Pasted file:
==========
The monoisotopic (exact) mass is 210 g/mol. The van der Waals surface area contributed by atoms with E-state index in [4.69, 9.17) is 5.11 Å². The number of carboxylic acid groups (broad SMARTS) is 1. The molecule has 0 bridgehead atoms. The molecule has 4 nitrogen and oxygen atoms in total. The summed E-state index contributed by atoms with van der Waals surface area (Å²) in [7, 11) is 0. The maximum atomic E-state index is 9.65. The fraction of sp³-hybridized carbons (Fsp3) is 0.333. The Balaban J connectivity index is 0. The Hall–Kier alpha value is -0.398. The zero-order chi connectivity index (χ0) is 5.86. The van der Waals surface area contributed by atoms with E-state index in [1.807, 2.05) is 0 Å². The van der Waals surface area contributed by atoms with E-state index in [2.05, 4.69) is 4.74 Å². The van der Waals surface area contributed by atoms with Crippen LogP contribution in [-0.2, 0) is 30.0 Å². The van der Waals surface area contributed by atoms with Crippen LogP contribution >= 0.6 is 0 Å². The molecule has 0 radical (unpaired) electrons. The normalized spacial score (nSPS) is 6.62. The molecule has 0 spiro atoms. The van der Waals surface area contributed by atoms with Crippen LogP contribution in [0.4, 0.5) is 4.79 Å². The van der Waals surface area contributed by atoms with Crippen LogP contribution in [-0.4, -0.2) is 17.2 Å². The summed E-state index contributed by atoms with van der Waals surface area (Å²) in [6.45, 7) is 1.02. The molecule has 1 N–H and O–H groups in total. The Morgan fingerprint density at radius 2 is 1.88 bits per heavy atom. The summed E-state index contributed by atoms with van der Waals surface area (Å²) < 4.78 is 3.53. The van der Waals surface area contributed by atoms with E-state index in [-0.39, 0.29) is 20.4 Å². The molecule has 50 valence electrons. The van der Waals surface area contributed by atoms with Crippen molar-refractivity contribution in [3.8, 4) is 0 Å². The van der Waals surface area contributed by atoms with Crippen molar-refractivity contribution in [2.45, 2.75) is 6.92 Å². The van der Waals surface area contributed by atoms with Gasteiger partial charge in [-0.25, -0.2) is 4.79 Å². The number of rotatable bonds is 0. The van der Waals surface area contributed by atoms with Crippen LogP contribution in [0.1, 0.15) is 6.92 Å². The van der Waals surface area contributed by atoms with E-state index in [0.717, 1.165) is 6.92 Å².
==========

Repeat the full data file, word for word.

The monoisotopic (exact) mass is 210 g/mol. The van der Waals surface area contributed by atoms with E-state index in [4.69, 9.17) is 5.11 Å². The number of carboxylic acid groups (broad SMARTS) is 1. The molecule has 0 bridgehead atoms. The molecule has 4 nitrogen and oxygen atoms in total. The summed E-state index contributed by atoms with van der Waals surface area (Å²) in [7, 11) is 0. The maximum atomic E-state index is 9.65. The fraction of sp³-hybridized carbons (Fsp3) is 0.333. The Balaban J connectivity index is 0. The Hall–Kier alpha value is -0.398. The zero-order chi connectivity index (χ0) is 5.86. The van der Waals surface area contributed by atoms with E-state index in [1.807, 2.05) is 0 Å². The van der Waals surface area contributed by atoms with E-state index in [2.05, 4.69) is 4.74 Å². The van der Waals surface area contributed by atoms with Crippen LogP contribution in [-0.2, 0) is 30.0 Å². The van der Waals surface area contributed by atoms with Crippen LogP contribution >= 0.6 is 0 Å². The molecule has 0 radical (unpaired) electrons. The normalized spacial score (nSPS) is 6.62. The molecule has 0 spiro atoms. The van der Waals surface area contributed by atoms with Crippen LogP contribution in [0.4, 0.5) is 4.79 Å². The van der Waals surface area contributed by atoms with Crippen LogP contribution in [-0.4, -0.2) is 17.2 Å². The summed E-state index contributed by atoms with van der Waals surface area (Å²) in [6.45, 7) is 1.02. The molecule has 1 N–H and O–H groups in total. The Morgan fingerprint density at radius 2 is 1.88 bits per heavy atom. The summed E-state index contributed by atoms with van der Waals surface area (Å²) < 4.78 is 3.53. The van der Waals surface area contributed by atoms with E-state index in [-0.39, 0.29) is 20.4 Å². The molecule has 50 valence electrons. The van der Waals surface area contributed by atoms with Crippen molar-refractivity contribution in [3.8, 4) is 0 Å². The van der Waals surface area contributed by atoms with Crippen molar-refractivity contribution in [2.45, 2.75) is 6.92 Å². The van der Waals surface area contributed by atoms with Gasteiger partial charge in [-0.25, -0.2) is 4.79 Å². The number of rotatable bonds is 0. The van der Waals surface area contributed by atoms with Crippen LogP contribution in [0.1, 0.15) is 6.92 Å². The van der Waals surface area contributed by atoms with E-state index in [0.717, 1.165) is 6.92 Å².